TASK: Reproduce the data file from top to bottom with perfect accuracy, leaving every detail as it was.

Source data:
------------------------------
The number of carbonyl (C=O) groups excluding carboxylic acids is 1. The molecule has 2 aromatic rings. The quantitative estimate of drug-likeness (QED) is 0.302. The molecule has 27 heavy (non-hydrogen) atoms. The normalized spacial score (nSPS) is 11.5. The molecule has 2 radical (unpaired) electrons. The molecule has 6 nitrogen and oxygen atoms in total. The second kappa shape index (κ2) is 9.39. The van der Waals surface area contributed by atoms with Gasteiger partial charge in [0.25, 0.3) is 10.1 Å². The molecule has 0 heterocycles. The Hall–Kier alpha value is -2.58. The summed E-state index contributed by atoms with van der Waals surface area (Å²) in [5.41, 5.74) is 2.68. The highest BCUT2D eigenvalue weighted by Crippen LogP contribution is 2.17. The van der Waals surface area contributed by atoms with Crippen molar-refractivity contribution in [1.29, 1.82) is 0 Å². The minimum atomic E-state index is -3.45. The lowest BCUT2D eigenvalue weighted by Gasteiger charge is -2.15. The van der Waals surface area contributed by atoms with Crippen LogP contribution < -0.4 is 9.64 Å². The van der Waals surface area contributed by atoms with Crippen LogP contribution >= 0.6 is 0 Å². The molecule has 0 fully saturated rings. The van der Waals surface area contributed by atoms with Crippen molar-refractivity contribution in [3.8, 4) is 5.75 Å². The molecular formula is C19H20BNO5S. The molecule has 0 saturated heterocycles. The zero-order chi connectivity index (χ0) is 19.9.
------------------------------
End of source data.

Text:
The number of carbonyl (C=O) groups excluding carboxylic acids is 1. The molecule has 2 aromatic rings. The quantitative estimate of drug-likeness (QED) is 0.302. The molecule has 27 heavy (non-hydrogen) atoms. The normalized spacial score (nSPS) is 11.5. The molecule has 2 radical (unpaired) electrons. The molecule has 6 nitrogen and oxygen atoms in total. The second kappa shape index (κ2) is 9.39. The van der Waals surface area contributed by atoms with Gasteiger partial charge in [0.25, 0.3) is 10.1 Å². The molecule has 0 heterocycles. The Hall–Kier alpha value is -2.58. The summed E-state index contributed by atoms with van der Waals surface area (Å²) in [5.41, 5.74) is 2.68. The highest BCUT2D eigenvalue weighted by Crippen LogP contribution is 2.17. The van der Waals surface area contributed by atoms with Crippen molar-refractivity contribution in [1.29, 1.82) is 0 Å². The minimum atomic E-state index is -3.45. The lowest BCUT2D eigenvalue weighted by Gasteiger charge is -2.15. The van der Waals surface area contributed by atoms with Crippen LogP contribution < -0.4 is 9.64 Å². The van der Waals surface area contributed by atoms with Crippen LogP contribution >= 0.6 is 0 Å². The molecule has 0 fully saturated rings. The van der Waals surface area contributed by atoms with Crippen molar-refractivity contribution in [3.8, 4) is 5.75 Å². The molecular formula is C19H20BNO5S. The molecule has 0 saturated heterocycles. The zero-order chi connectivity index (χ0) is 19.9.